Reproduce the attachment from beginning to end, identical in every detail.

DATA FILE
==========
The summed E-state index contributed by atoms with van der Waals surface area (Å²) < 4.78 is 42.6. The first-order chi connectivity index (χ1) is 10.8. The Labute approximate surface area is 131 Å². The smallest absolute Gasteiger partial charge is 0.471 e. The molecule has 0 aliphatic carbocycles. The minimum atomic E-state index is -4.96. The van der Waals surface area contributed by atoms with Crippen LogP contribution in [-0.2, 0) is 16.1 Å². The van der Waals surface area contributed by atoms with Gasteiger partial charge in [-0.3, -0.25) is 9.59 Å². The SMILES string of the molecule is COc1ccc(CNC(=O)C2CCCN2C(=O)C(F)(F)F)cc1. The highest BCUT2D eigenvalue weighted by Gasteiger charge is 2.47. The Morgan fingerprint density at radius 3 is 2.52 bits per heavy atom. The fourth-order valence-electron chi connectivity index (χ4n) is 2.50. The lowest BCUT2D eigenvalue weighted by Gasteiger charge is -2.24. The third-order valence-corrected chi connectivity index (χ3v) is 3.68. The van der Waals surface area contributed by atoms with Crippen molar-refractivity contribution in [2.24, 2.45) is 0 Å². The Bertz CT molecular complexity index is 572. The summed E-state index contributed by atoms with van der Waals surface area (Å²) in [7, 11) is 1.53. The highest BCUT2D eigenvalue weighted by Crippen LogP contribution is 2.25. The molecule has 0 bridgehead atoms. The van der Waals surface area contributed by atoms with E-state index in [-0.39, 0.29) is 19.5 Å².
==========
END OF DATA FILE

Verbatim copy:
The summed E-state index contributed by atoms with van der Waals surface area (Å²) < 4.78 is 42.6. The first-order chi connectivity index (χ1) is 10.8. The Labute approximate surface area is 131 Å². The smallest absolute Gasteiger partial charge is 0.471 e. The molecule has 0 aliphatic carbocycles. The minimum atomic E-state index is -4.96. The van der Waals surface area contributed by atoms with Crippen LogP contribution in [-0.2, 0) is 16.1 Å². The van der Waals surface area contributed by atoms with Gasteiger partial charge in [-0.3, -0.25) is 9.59 Å². The SMILES string of the molecule is COc1ccc(CNC(=O)C2CCCN2C(=O)C(F)(F)F)cc1. The highest BCUT2D eigenvalue weighted by Gasteiger charge is 2.47. The Morgan fingerprint density at radius 3 is 2.52 bits per heavy atom. The fourth-order valence-electron chi connectivity index (χ4n) is 2.50. The lowest BCUT2D eigenvalue weighted by Gasteiger charge is -2.24. The third-order valence-corrected chi connectivity index (χ3v) is 3.68. The van der Waals surface area contributed by atoms with Crippen molar-refractivity contribution in [2.24, 2.45) is 0 Å². The Bertz CT molecular complexity index is 572. The summed E-state index contributed by atoms with van der Waals surface area (Å²) in [7, 11) is 1.53. The highest BCUT2D eigenvalue weighted by Crippen LogP contribution is 2.25. The molecule has 0 bridgehead atoms. The van der Waals surface area contributed by atoms with E-state index in [-0.39, 0.29) is 19.5 Å².